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Free Books » Bonar, Horatius » Light & Truth: The Lesser Epistles

Chapter 19 - Philippians 3:10, 11 - The Better Resurrection Light & Truth: The Lesser Epistles by Bonar, Horatius




The Better Resurrection.


     "That I may know Him, and the bower of His resurrection, and the fellowship of His sufferings, being made conformable unto His death; if by any means might attain unto the resurrection of the dead."-Philippians 3:10,11.



     Resurrection! this has been the Church's hope from the beginning. Not what men call the immortality of the soul, but resurrection-the rising up of that very thing which had fallen down. This was revealed from the first, being included in the promise regarding the woman's seed. It is no later revelation, but one which patriarchs and prophets knew and rejoiced in.

     The New Testament expands the truth, and shows us two resurrections,-unto life and death. It shows us the 'better resurrection' (Hebrew 11:35); the 'first resurrection' (Revelation 20:5); 'the resurrection from among the dead' (Philippians 3:2). Resurrection unto glory everlasting is that which is proclaimed as our hope.

     The first or better resurrection, then, is our goal or recompense; that which the apostle kept in view, and which we are also, like him, to set before us in our labours and sufferings. How are we to reach this recompense? The question here is not as to salvation. That was settled at once, on believing. He speaks of reward, or degrees of glory. Are we to be barely saved, 'so as by fire,' or to have the conqueror's reward? Are we simply to get into the kingdom, or to have an abundant entrance?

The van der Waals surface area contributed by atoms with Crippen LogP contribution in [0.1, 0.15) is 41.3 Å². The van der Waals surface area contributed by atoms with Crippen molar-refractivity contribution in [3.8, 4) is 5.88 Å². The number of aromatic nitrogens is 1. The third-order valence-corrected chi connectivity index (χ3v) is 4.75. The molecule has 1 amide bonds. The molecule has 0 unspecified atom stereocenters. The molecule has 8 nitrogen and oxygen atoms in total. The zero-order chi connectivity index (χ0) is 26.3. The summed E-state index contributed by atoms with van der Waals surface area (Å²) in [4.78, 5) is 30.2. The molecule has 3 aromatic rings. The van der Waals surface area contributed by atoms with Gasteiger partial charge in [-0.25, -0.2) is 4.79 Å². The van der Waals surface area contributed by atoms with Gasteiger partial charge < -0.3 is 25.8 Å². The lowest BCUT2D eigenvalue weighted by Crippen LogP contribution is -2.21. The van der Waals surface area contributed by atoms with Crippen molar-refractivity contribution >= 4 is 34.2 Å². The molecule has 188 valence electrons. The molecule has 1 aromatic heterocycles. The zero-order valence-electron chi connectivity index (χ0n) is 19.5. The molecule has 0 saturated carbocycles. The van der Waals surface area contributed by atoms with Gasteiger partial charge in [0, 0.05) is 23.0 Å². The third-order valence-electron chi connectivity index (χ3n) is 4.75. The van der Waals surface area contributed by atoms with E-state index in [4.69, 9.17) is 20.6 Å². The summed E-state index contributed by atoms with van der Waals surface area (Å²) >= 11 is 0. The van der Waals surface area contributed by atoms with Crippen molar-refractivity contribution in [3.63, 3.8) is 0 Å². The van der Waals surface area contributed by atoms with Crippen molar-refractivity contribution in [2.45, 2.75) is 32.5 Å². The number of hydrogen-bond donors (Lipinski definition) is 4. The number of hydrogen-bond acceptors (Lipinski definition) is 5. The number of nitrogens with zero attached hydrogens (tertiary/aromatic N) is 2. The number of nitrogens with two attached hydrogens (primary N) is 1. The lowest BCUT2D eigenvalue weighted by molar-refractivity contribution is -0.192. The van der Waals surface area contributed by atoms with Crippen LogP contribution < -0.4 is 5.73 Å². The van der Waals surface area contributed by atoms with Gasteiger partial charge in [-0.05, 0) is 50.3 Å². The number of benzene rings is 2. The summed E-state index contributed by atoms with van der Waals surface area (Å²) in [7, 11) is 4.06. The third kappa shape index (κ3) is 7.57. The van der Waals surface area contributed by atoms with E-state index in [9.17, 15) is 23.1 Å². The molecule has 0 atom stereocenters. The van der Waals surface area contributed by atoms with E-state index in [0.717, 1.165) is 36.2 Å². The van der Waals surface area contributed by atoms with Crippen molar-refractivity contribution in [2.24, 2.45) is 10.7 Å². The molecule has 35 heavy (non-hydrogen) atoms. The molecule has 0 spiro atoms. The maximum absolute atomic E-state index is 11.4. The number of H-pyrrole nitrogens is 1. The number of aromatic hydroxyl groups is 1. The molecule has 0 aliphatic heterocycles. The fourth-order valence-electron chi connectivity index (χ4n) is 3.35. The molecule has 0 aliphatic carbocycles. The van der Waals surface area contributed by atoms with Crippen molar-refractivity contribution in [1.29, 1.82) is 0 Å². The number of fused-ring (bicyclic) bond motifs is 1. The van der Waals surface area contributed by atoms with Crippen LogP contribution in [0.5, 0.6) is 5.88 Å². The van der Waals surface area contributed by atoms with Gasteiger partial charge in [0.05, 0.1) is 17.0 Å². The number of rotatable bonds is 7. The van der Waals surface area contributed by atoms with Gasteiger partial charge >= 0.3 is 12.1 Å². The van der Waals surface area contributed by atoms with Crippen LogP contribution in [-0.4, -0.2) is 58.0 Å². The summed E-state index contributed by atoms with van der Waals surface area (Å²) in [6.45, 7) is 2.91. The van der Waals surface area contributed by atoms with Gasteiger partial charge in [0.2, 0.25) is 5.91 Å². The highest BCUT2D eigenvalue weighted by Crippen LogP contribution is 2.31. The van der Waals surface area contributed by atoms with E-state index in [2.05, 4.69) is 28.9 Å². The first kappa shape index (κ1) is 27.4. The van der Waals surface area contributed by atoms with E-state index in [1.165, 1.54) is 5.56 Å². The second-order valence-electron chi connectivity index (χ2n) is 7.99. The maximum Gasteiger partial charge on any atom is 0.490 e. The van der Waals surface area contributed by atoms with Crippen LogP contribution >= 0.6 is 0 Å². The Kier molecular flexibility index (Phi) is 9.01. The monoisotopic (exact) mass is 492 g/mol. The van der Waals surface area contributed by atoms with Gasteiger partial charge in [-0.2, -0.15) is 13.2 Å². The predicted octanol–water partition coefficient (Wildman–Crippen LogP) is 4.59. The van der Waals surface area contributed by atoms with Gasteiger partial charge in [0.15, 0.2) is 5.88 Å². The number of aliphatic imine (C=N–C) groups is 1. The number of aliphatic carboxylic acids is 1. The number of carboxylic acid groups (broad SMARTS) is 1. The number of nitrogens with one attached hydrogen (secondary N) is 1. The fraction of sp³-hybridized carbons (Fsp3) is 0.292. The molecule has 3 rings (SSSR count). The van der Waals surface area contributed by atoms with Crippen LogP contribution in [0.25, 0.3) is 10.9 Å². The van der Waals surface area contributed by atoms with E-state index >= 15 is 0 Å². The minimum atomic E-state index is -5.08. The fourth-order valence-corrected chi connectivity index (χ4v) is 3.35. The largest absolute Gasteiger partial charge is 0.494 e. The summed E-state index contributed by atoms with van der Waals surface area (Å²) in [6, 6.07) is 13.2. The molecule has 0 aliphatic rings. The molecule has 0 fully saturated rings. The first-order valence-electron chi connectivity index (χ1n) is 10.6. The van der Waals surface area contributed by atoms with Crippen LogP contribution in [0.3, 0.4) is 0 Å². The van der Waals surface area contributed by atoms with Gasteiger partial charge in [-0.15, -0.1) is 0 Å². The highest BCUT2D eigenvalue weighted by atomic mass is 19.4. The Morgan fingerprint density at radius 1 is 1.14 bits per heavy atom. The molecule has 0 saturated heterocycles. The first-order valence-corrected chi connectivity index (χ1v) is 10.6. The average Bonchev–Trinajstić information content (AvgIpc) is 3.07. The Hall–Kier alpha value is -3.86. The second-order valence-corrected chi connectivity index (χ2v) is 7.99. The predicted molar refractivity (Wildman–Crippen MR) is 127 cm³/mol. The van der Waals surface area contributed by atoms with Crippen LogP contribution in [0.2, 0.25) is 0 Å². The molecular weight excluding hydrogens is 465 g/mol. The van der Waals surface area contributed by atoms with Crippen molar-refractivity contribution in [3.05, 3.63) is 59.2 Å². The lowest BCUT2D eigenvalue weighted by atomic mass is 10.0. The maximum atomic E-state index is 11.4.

The different steps by which the apostle was pressing on to the attainment of this reward are thus given.

     I. Knowing Him.-'That I may know Him.' The 'knowledge of the Christ' was from the beginning the great desire and ambition of the saints. It was first the knowledge of the woman's seed, then of Abraham's seed, then of David's seed; or, generally, it was the knowledge of Messiah throughout the ages that they longed for. They 'saw Messiah's day afar off, and were glad.' By 'His knowledge' it was that the Father's 'righteous servant justified many' (Isaiah 53:2). It was this knowledge that was the basis and the essence of all wisdom. The world's true philosophy (though it knew not) lay here. In the knowledge of the Messiah was contained the knowledge of the true God-of His love and grace, of His truth and righteousness, of His holiness and power, of His wisdom and greatness. No man had seen God at any time; but the only begotten Son, who is in the bosom of the Father, He declared Him. Thus wrote the apostle of the 'light of the knowledge of the glory of God in the face of Jesus Christ.' To know Him, then, was to know God; to know His name was to know the name of God; to know His love was to know the love of God. 'He that hath seen me hath seen the Father.' And more than this, to know this Christ of God was to have pardon and peace; to know Him was to have eternal life; to know Him was to become a son of God, and an heir of the glory. How much was included in 'knowing Him!' Hence Paul's longing, which only eternity could satisfy, was, 'That I may know Him.' Hence his exulting declaration, 'Yea, doubtless, and I count all things but loss, for the excellency of the knowledge of Christ Jesus my Lord.'